I have always loved connection circles. I know that we have them about once every week, and I always look forward to it. They are a great way to keep me relaxed, yet engaged while I listen to others and think of something clever and meaningful to say for myself. These circles create a comfortable place for me and my classmates to learn about each other and have a laugh while we are at it. Sometimes it is nice to discuss a question that isn’t necessarily related to the class subject or unit. When we get back to class, I immediately feel comfortable and ready to learn. I feel relaxed and in the mood to discuss and answer questions, and it seems to me that everyone else is, too. Connection Circles would be great in all sorts of classes, and especially those that require the students to interact with each other and answer questions. I feel like the circles take a lot of tension away when I am called on to answer a question aloud.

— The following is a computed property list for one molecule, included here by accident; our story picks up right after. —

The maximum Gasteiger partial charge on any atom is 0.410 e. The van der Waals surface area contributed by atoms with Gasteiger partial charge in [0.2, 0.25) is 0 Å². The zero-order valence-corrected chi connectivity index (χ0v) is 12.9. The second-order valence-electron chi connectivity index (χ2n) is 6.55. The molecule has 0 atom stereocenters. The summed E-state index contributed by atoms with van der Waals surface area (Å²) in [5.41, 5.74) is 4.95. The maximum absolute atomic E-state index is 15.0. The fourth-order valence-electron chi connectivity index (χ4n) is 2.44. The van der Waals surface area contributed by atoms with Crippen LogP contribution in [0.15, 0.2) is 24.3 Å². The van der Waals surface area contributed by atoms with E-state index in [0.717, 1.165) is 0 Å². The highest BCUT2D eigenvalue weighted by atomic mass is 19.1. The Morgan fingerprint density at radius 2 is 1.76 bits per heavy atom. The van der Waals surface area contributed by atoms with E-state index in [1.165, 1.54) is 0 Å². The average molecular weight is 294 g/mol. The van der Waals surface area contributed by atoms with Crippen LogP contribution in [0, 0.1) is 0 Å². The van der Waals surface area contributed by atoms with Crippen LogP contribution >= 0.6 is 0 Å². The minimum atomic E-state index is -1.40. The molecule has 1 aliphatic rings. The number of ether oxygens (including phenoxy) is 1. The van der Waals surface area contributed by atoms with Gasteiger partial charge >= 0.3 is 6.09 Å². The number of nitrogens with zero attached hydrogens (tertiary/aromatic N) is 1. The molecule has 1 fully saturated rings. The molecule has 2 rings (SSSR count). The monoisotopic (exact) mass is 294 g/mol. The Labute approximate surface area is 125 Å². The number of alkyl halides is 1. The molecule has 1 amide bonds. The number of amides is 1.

The first time Mr. Rasmussen brought the class outside in the hallway to sit in a circle for a connection circle, it was a very welcome surprise. They made it so I could learn something new about the people that sit next to me every day in class that I don’t always get the opportunity to talk to. We would go around and answer a question that had to do with what we were learning in class and then we would answer a fun question. It was never anything extravagant, but when it came time to go back to class I always felt refreshed and more awake. School days are so long and connection circles really helped to break them up so that one class didn’t blur into another.
I wanted to include critical feedback from a student as a counter-argument, but, in all honesty, there was none.
THE ROUGH EDGES OF A CIRCLE